Monday, January 23, 2006

Asti Spumante – Sweet Sparkling Wine

Today known as Asti DOCG, Asti spumante is a sparkling sweet white wine. This wine dates back to the 1500s and was first described in the records of the court of Savoia in 1606. The first sparkling version, in 1860, is attributed to Carlo Gancia, considered the father of Spumante. The production method is that of the champenois. There were many difficulties to overcome when making a sweet sparkling wine. The fermentation had to be stopped when the wine was bottled, unlike Champagne.

The method of production is extremely interesting. I am always fascinated by the solutions that people have found to achieve the objective. The process can require as much at 15 months. Whole or partially pressed Moscato grapes are placed in a fermentation chamber and chilled to 0 centigrade (32 F.). To remove the natural yeast bacteria the must is continuously controlled for fermentation. If a batch is fermenting the must is filtered and replaced in the cold vats. Once the must has completely broken down without fermenting, the must is placed in sealed container and allowed to come to 18 degrees C. to initiate fermentation.

Pressure is created by the Carbon Dioxide as a result of fermentation. Once the alcohol content arrives at 5 % the valves on the container are closed until the pressure arrives at 6-7 bars and the alcohol content arrives at 7%. The wine is then bottled immediately at 3 bars of pressure and cooled to 3-4 degrees centigrade.

The low alcohol content, 6-7%, and the sweet bubbly texture makes this a favorite even among those who do not drink wine. This wine requires no aging and should be consumed as soon as possible after purchase. Over time the continuing fermentation will result in a loss of flavor.

When in Asti it is well worth your time to visit the Museum of Asti DOCG at the Castle of Christina d’Asti.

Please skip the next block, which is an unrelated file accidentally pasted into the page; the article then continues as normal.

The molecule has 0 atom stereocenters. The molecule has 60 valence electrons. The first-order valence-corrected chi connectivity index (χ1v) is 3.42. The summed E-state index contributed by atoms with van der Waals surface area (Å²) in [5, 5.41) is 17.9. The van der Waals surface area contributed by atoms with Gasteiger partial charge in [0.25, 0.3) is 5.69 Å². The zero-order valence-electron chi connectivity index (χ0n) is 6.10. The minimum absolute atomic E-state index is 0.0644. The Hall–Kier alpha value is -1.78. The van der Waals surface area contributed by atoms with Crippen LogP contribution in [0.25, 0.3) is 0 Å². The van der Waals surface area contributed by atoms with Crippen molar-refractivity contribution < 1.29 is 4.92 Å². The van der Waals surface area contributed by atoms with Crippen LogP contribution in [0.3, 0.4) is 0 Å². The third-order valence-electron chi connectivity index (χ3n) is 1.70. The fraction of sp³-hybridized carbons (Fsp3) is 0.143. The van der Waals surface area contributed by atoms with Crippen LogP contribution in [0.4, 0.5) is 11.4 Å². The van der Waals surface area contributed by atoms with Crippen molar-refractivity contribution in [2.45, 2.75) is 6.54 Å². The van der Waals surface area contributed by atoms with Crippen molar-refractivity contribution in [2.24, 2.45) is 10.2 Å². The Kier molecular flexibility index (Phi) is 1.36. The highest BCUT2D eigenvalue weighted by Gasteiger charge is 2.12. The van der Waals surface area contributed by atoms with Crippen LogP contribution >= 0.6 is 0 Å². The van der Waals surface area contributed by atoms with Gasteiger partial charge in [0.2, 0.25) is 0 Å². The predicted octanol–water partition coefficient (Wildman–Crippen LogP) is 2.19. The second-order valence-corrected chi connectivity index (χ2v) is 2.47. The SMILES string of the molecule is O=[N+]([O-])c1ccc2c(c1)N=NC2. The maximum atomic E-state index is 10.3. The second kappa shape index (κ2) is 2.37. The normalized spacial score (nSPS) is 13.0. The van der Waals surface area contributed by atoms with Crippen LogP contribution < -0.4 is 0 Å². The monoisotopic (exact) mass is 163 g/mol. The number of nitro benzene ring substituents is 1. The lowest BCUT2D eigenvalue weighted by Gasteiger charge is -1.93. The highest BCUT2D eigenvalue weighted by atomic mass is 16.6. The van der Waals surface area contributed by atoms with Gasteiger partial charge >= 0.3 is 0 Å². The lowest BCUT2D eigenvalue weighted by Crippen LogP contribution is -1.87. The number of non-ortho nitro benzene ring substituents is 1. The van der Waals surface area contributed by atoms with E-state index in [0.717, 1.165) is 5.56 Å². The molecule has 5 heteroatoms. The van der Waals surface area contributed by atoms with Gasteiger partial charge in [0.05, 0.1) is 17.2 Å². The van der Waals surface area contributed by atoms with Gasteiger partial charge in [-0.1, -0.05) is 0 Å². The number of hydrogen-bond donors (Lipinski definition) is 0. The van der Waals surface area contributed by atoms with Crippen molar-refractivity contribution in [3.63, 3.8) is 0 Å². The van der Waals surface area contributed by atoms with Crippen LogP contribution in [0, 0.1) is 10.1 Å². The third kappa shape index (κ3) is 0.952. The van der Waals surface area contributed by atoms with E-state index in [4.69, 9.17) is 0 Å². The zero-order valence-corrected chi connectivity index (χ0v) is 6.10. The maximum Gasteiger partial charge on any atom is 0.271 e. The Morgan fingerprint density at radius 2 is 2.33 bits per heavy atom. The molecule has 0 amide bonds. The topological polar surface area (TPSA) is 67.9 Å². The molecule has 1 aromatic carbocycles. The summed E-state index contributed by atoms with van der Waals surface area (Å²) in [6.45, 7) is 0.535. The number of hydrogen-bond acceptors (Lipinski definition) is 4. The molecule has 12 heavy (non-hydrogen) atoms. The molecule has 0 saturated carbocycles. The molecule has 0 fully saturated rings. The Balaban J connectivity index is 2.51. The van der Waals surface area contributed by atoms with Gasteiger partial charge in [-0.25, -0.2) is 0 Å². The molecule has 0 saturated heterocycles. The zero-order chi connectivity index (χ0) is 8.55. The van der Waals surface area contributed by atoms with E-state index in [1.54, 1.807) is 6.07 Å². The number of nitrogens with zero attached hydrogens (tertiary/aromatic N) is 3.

Grape: Moscato

Color: Hay yellow with gold undertones.

Bouquet: delicate and balanced.

Flavor: Intense flavor, slightly sweet, due to the calcium deposits in the land.

Alcohol Content: 7-9.5%.
Serving Temperature: 6-8 degrees centigrade, should be maintained as cold as possible. After serving close the bottle with a pressure cap.

Aging: This wine should be consumed within the year of production.

Decanting: None.

Pouring: Avoid holding the bottle around the neck. Tilt both the bottle and the glass and allow the wine to gurgle down the inside of the glass. This will maintain the sparkling characteristics as long as possible.

Glass: Either use a Champagne cup or a tall, clear, narrow mouthed, stemmed glass. Pour small amounts at a time because the surface area of the glass will quickly bring the wine to room temperature.

This wine is perfect with desserts. Its sweetness and sparkling nature make this an excellent choice for celebration toasts where even those whom do not enjoy wine will appreciate this nectar.

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5 Comments:

Blogger Leigh said...

I have always found the Asti to be perfect for large family gatherings precisely for the reasons you state - some aren't wine drinkers, some are the white zin type and some are the aficionados. Everyone can toast with Asti. Great post!

Diva Leigh

7:59 PM

 
Blogger Travel Italy said...

Divas - Always fantastic to have you stop by. I hope some of my readers have been visiting the La Diva blog.

If you are going to the Olympics, I will be posting on Alba in the next days...

7:50 AM

 
Blogger Beau said...

Ciao Travel Italy! I always thought Asti Spumante was just an ordinary sparkling wine, so I am happy to be educated by your post here. Think I'll pick some up for the weekend.

9:24 PM

 
Blogger Travel Italy said...

Beau - Asti DOCG is worth trying, again sweet, so not my preferred.

I have been thinking about writing some articles for your fantastic Seasons Under the Sun blog.

I have some off topic stuff that I would like to get out in the open and see what others are thinking.

Thanks again for stopping by.

David

5:07 AM

 
Blogger Beau said...

Hello David,

Thanks for the thoughtful feedback on my blog. You are most welcome to write an article for Seasons Under The Sun. I know you have a good feel for the content and diversity of posts there, so I would be sure to publish your work.

Ciao,
Beau

6:04 PM

 

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